Now for my thoughts on the trade, which will come in two distinct parts.
First from the fan in me, who was sadden on Saturday evening. Broxton is personality incarnate. He is energy personified. He has a zest for life that shines through in his game. He made watching the Brewers that much more fun every time he was on the field. To see him bounce around with that infectious smile on his face after pulling in yet another would-be home run made me happy.
He was arguably the best defensive centerfielder in baseball in 2018, a year removed from an offensively solid 20/20 season of which he spent a significant portion in the minor leagues. He was a quality baserunner (when he was on base) and added value in the ways his skills allowed.
My cheering heart hates that Keon Broxton won’t be a part of my favorite baseball team in 2019 and moving forward.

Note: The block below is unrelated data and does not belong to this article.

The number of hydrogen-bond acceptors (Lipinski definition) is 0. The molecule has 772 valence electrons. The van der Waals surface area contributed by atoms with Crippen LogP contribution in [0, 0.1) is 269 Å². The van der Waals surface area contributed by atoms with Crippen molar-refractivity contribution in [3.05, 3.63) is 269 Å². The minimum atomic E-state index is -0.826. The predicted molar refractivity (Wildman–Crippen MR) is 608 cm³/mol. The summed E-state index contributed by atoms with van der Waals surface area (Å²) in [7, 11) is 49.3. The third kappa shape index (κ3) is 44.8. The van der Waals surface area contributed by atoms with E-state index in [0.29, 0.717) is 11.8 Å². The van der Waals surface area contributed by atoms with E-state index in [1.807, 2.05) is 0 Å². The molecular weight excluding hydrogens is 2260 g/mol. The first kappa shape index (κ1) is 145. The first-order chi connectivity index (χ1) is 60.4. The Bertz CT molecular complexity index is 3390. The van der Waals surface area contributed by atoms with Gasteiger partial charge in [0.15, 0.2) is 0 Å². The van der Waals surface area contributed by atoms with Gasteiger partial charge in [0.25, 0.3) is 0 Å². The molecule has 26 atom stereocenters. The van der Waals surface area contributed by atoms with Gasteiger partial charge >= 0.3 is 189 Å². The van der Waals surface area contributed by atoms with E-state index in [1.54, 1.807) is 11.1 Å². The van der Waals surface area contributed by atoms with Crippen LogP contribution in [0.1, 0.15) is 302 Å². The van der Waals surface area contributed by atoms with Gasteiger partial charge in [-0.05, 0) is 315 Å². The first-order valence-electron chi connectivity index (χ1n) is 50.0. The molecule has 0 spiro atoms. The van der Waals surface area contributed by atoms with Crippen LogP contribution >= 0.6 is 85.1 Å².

But therein lies the internal struggle coloring my reaction to this trade, because the analytical side of me knows that even without this perfectly sensible trade, there’s a significant chance that Broxton wouldn’t have been on my favorite baseball team in 2019 anyway.
It’s no secret that Broxton’s defense is the biggest way he contributes. There’s usefulness in a player who can defend all three outfield spots. There’s more in one who can also run and thump a little bit when he’s making contact. Broxton is an elite defenseman, but when push comes to shove he hasn’t contributed enough offensively for Stearns to justify carrying him on the 25-man roster for 162 games.
In 2018 it was easier to have Broxton figuring in the math. He had a minor-league option year remaining. As 2019 dawns, Broxton (like Domingo Santana before him) is out of option years. Without the ability to send Broxton to Triple-A as needs dictate, holding him became dangerous. Given the reported interest in Broxton this winter, there is no chance he clears waivers should he have been designated for assignment. As such, the inherent danger of holding onto Broxton to begin 2019 is that Milwaukee risks losing him for nothing later.